State may consider increasing its General Fund

Published 8:30 pm Tuesday, May 13, 2014

In 1967, when Lurleen Wallace became governor, one of her first missions was a trip to Bryce Mental Hospital in her native Tuscaloosa. The conditions she saw at Alabama’s primary mental health facility were beyond deplorable. It was a heart wrenching and Damascus road experience for the demure and soft-spoken lady. However, she roared like a lion with determination to remedy this blight on the state. She implored her husband’s legislature to appropriate significant increases in the Mental Health Budget and she passed bond issues to relieve overcrowding.

Our current governor, Robert Bentley, also a Tuscaloosan, may have had a similar conversion experience a few months ago. Our state prisons are in a crisis situation. The ghastly horror stories that have come out this year surrounding our largest women’s prison facility have reverberated around the nation. We are teetering on the federal courts taking over our prisons. The population is well beyond what the courts view as basic human rights. The revelation at Julia Tutwiler Prison further exacerbated the crisis.

Our kindly country doctor governor toured Tutwiler in early March and quietly said, “we are probably going to have to build some new prisons in my second term.” This is probably a foreshadowing of what we will see in a second Bentley administration. You may see the governor move from the right to the middle and moderate somewhat on the need for some new revenue for the beleaguered General Fund. It costs money to build prisons and as well as to simply perform the basic functions of state government.

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The General Fund has had no new revenue enhancement measures in 30 years. There are several benign measures that would be easy to tap. Our cigarette tax is the lowest in the Southeast. A state lottery would pass overwhelmingly if the legislature would allow people to vote on it, and there must be some creative ways to tax the Indian casinos that are hauling in millions of untaxed profits from low-income Alabamians.

Several other issues that have remained unresolved in this quadrennium will be the subject of debate during this year’s campaigns and will be at the forefront for the new legislature beginning next year. The 2015 legislature may again look at rewriting Alabama’s lengthy and cumbersome state constitution article by article. Our Alabama Constitution was written in 1901 and is the longest of any state, with more than 800 amendments.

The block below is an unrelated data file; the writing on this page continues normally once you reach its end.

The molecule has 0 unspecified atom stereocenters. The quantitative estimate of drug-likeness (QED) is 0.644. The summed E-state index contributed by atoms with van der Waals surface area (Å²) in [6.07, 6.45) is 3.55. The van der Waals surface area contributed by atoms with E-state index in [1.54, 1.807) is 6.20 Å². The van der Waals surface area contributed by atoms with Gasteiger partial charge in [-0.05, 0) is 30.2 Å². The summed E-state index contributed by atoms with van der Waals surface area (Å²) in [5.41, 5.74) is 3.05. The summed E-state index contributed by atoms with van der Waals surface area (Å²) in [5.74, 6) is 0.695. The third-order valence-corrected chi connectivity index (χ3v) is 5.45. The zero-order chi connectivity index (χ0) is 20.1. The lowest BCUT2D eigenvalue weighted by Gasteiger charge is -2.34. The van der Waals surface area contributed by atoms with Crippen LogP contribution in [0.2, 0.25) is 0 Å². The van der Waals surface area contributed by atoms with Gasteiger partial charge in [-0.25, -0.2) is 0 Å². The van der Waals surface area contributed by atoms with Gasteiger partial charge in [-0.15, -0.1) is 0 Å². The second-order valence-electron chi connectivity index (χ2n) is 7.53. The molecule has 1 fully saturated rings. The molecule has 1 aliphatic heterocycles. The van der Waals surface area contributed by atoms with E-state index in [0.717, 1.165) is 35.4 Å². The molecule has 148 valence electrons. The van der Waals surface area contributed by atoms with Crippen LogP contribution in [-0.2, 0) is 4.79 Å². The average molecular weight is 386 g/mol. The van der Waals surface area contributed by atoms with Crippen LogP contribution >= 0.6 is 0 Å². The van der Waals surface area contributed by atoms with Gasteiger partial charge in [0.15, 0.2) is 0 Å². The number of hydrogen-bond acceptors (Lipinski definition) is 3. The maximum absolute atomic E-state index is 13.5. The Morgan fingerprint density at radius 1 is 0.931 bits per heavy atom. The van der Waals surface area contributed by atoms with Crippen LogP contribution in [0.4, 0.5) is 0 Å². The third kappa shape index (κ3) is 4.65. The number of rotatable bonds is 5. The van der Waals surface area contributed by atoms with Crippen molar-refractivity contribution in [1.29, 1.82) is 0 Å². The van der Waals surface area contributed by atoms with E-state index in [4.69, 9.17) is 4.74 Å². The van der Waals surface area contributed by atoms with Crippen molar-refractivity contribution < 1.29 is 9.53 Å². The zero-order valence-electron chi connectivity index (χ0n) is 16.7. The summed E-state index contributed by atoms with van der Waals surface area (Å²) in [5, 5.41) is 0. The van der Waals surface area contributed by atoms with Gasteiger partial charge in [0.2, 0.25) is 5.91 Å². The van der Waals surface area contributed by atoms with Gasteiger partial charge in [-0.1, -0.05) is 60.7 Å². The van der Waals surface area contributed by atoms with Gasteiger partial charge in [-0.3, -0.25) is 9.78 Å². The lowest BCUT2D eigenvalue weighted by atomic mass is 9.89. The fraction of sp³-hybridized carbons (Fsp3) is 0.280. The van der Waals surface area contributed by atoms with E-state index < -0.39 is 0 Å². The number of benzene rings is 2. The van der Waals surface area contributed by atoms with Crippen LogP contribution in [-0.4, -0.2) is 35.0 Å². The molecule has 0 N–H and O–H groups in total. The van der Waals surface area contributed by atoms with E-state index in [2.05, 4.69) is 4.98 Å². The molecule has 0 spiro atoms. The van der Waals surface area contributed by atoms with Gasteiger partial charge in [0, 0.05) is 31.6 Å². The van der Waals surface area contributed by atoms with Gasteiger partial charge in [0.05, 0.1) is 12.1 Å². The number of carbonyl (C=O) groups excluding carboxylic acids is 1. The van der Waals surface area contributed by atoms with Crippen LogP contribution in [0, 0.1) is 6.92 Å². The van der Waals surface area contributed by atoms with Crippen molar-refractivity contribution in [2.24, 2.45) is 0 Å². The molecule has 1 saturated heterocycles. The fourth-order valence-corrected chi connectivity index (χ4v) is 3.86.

Every election year, candidates espouse one prevalent theme — “jobs, jobs, jobs.” We are creating industrial jobs in Alabama. However, we are buying them with tax abatements. This is depleting tax dollars that would go towards education in the state. We may need to do more to help our small business owners who do not get any tax breaks. We also need to invest heavily in technical job training in the state.
Education issues will be at the center of the spectrum of discussion next quadrennium. How do we improve education for students? Has this term’s legislature hurt education by lowering teachers’ salaries over the last four years? Have programs like the Alabama Accountability Act hurt public education in the state? Will charter schools be the next initiative mounted by conservatives?

The most talked about issue this year was the Common Core issue. It was tabled and swept under the rug during this year’s legislative session. However, you can bet your bottom dollar that it will be front and center when the new legislature convenes in 2015. It has been a hot topic of debate during this year’s legislative contests.

Legislators will be asked again to decide whether to support the national Affordable Care Act’s Medicaid expansion. Bentley and the current legislative leadership are adamantly opposed to accepting this expansion. They say we cannot afford what we have now, much less more cost. It is doubtful that the governor or a Republican legislature will change their position on this issue. We will see.

See you next week.

Steve Flowers is Alabama’s leading political columnist. His column appears weekly in more than 70 Alabama newspapers. Steve served 16 years in the state legislature. He may be reached at